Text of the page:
Mae Gerhart with her daughter, Renee Neiman, and her one-year-old great-granddaughter.
Marking a 100th birthday ... independently
Topton, Pa. Wednesday July 22, 2015
Oval glasses and silvery-white hair frame Mae Gerhart’s face as she leads a guest to her accommodations at The Lutheran Home at Topton. She is getting ready to celebrate her July birthday with her family.
And this is a special birthday—it's her 100th.
But it's special in another way because Mae Gerhart is not a resident of the nursing care center at The Lutheran Home at Topton, or even its personal care center. Rather, she lives in one of the apartments on the senior living community's campus ... as an independent living resident!
Gerhart's answer to questions abou how she stays spry comes quickly: "I love the Lord, that’s the first thing, and I take walks, and I eat right and I pray and I guess that’s it.”
The oldest of three children who loved her brother and sister dearly, Gerhart attended church and Sunday school every Sunday with her family. “It was a good family. My mother was one of 14 children, like Ralph (Gerhart’s late husband) was. They lived in the country on farms and every Sunday we went to visit at one of the farms; every Sunday,” she says, smiling and adding: “We had a good family life.”
Our family is very close; if there is any way she can help, she will ....
“She’s one of the sweetest people I’ve ever met," says Lauren Fairchild, activities coordinator for independent living at The Lutheran Home at Topton. "She always has a positive attitude. She’s always greeting people. She’s so friendly; she’s a bright star here. She’s so grateful for the life she has had.”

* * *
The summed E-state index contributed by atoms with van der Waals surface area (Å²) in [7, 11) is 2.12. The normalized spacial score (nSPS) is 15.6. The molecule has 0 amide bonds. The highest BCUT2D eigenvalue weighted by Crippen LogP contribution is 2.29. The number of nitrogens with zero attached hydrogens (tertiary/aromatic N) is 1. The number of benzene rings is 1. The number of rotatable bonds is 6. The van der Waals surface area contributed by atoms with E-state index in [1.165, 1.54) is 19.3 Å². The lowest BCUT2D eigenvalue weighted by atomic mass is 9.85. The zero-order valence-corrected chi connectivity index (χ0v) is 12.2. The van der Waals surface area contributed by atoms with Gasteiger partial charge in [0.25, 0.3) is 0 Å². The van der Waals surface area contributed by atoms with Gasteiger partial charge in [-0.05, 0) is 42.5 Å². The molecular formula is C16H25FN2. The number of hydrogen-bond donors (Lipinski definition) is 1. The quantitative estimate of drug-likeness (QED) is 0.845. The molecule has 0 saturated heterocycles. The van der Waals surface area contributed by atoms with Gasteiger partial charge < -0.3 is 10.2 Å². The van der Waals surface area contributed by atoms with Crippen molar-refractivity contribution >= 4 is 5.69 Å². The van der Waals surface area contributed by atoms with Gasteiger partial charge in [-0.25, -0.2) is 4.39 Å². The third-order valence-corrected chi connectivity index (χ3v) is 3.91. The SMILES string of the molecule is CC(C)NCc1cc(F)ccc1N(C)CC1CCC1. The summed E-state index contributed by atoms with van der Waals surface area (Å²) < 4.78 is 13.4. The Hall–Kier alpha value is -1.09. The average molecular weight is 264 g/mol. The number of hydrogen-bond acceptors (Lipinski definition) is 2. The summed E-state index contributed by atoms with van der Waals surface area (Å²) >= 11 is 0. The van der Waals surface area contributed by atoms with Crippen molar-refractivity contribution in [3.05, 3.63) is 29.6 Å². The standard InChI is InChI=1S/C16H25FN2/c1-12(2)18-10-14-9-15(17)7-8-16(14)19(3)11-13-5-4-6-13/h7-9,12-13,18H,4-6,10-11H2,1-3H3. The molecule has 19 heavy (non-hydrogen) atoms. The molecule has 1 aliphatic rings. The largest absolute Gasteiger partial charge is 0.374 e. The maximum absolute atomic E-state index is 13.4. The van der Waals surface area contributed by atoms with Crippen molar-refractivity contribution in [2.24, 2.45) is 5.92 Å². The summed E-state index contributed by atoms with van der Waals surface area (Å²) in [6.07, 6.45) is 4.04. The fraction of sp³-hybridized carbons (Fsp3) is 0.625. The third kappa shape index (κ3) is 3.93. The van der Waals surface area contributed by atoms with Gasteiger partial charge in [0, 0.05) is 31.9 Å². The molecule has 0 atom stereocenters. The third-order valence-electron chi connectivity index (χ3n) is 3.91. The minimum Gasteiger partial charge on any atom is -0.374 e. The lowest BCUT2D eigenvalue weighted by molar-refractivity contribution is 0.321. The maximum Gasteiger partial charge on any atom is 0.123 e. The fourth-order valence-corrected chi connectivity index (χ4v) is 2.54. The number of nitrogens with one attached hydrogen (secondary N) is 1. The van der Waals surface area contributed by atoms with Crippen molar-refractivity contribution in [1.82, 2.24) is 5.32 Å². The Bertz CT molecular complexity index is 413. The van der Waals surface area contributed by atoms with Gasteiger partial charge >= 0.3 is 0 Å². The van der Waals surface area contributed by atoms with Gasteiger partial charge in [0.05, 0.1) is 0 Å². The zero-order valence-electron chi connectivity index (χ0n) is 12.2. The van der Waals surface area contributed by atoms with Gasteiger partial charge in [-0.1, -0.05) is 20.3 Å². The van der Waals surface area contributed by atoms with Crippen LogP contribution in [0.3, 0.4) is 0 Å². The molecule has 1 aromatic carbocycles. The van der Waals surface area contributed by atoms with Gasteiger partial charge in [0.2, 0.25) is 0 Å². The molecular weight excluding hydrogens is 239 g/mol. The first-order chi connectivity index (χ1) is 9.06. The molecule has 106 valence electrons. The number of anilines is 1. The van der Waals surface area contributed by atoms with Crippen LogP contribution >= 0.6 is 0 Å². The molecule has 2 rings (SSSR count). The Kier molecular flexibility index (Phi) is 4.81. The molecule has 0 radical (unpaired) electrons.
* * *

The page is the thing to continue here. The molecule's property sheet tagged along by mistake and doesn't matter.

“There’s always been love in our family,” says daughter Renee Neiman. “Our family is very close. When one needs help, the others are always there. If there is any way that she can help us, she will.”
Ralph and Mae Gerhart lived near Carsonia Lake for more than 30 years. She served as a legal secretary for judges and attorneys, while Ralph was a steel worker at Carpenter Technology. In their early years, she says, you could buy bread for 50 cents and gas for a dollar a gallon. Renee became part of their lives through adoption. Family reunions and picnics were always a major part of their lives.
“My husband and I loved to have parties," she says. "We always had a lot of people at the house for holidays. It was always hot dogs and hamburgers and potato salad. We had a big house with a big patio ... back near the creek and we always had company."
One special memory involves her initial experiences driving their first car, a Plymouth.
“Ralph really trusted me," she says, smiling. "I think it was because he taught me! Once he taught me, I was a pretty good driver and I drove a lot.”
At first, though, her husband sat beside her giving constant directions, she says: "'Don’t do that. Turn here. You’re driving too fast. Go ahead of this car.' He was always giving me directions." When the time came, however, it was she who taught their daughter how to drive.
Family gathering: Front, l-r, Renee Neiman, Mae Gerhart, and Niki Brennan; back, Nicole and Greg Neiman with Ashlyn, Tom Neiman, Michael Neiman, and Jeremy Brennan. Collin Neiman, 17, was not able to be present for the photograph.
The Gerharts were always active and went on many bus trips and cruises with destinations such as Florida, New England, Wildwood, Bermuda, Hawaii, and Nassau. “We liked Bermuda because there was a lot to do in terms of activities," she says.
Today, the 100-year-old remains active, participating in a range of programs at Topton including a sing-along group and even yoga classes.
“My yoga is plenty of things with the arms,” she explains, throwing her arms up and out to demonstrate her workout. “We do a lot of things with the legs and I do that even here watching television. I do the legs and I do this and up"—she raises her arms—"so that I don’t only do yoga there, I do it here, too.”
“She keeps herself pretty limber,” agrees Neiman.
In addition to getting lots of exercise, she says, "I eat well. I have a neighbor who always gives me my lunch. Bertha [Bennicoff] does a lot of things for me. She is wonderful to me.”
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